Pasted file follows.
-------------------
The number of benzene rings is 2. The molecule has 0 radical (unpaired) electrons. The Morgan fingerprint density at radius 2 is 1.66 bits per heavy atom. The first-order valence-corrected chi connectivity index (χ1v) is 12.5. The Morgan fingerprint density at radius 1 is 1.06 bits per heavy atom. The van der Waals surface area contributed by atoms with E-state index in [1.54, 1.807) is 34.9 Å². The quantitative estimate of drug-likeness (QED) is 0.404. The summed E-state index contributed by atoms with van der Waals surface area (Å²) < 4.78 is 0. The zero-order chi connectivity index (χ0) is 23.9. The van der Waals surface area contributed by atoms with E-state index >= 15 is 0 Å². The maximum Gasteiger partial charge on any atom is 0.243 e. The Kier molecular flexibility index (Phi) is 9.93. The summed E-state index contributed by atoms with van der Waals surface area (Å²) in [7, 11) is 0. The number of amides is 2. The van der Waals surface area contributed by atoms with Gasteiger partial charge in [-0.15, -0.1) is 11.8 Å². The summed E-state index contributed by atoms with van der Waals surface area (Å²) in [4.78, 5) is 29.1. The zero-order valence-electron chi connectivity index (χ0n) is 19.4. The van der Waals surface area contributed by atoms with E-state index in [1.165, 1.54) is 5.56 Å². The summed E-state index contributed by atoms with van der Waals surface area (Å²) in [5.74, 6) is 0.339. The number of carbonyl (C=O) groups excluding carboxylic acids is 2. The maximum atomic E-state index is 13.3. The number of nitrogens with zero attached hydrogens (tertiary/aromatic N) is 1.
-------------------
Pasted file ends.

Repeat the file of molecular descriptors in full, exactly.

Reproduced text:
The number of benzene rings is 2. The molecule has 0 radical (unpaired) electrons. The Morgan fingerprint density at radius 2 is 1.66 bits per heavy atom. The first-order valence-corrected chi connectivity index (χ1v) is 12.5. The Morgan fingerprint density at radius 1 is 1.06 bits per heavy atom. The van der Waals surface area contributed by atoms with E-state index in [1.54, 1.807) is 34.9 Å². The quantitative estimate of drug-likeness (QED) is 0.404. The summed E-state index contributed by atoms with van der Waals surface area (Å²) < 4.78 is 0. The zero-order chi connectivity index (χ0) is 23.9. The van der Waals surface area contributed by atoms with E-state index >= 15 is 0 Å². The maximum Gasteiger partial charge on any atom is 0.243 e. The Kier molecular flexibility index (Phi) is 9.93. The summed E-state index contributed by atoms with van der Waals surface area (Å²) in [7, 11) is 0. The number of amides is 2. The van der Waals surface area contributed by atoms with Gasteiger partial charge in [-0.15, -0.1) is 11.8 Å². The summed E-state index contributed by atoms with van der Waals surface area (Å²) in [4.78, 5) is 29.1. The zero-order valence-electron chi connectivity index (χ0n) is 19.4. The van der Waals surface area contributed by atoms with E-state index in [1.165, 1.54) is 5.56 Å². The summed E-state index contributed by atoms with van der Waals surface area (Å²) in [5.74, 6) is 0.339. The number of carbonyl (C=O) groups excluding carboxylic acids is 2. The maximum atomic E-state index is 13.3. The number of nitrogens with zero attached hydrogens (tertiary/aromatic N) is 1.